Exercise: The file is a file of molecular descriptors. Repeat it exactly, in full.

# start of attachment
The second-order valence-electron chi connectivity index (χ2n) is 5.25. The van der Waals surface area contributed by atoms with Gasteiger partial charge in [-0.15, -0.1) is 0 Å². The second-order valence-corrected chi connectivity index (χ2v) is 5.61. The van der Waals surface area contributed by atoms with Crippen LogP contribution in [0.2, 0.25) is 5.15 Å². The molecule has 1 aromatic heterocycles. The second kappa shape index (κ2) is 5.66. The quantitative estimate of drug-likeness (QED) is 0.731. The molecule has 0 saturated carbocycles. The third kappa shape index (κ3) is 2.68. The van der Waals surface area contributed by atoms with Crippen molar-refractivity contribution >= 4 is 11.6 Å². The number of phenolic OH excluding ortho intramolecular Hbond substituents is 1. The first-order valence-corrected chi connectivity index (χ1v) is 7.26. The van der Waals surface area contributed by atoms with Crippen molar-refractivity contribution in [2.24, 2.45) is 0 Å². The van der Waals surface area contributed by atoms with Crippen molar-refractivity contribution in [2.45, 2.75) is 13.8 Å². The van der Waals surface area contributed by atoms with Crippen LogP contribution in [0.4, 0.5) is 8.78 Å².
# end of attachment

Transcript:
The second-order valence-electron chi connectivity index (χ2n) is 5.25. The van der Waals surface area contributed by atoms with Gasteiger partial charge in [-0.15, -0.1) is 0 Å². The second-order valence-corrected chi connectivity index (χ2v) is 5.61. The van der Waals surface area contributed by atoms with Crippen LogP contribution in [0.2, 0.25) is 5.15 Å². The molecule has 1 aromatic heterocycles. The second kappa shape index (κ2) is 5.66. The quantitative estimate of drug-likeness (QED) is 0.731. The molecule has 0 saturated carbocycles. The third kappa shape index (κ3) is 2.68. The van der Waals surface area contributed by atoms with Crippen molar-refractivity contribution >= 4 is 11.6 Å². The number of phenolic OH excluding ortho intramolecular Hbond substituents is 1. The first-order valence-corrected chi connectivity index (χ1v) is 7.26. The van der Waals surface area contributed by atoms with Crippen molar-refractivity contribution in [2.24, 2.45) is 0 Å². The van der Waals surface area contributed by atoms with Crippen molar-refractivity contribution in [2.45, 2.75) is 13.8 Å². The van der Waals surface area contributed by atoms with Crippen LogP contribution in [0.4, 0.5) is 8.78 Å².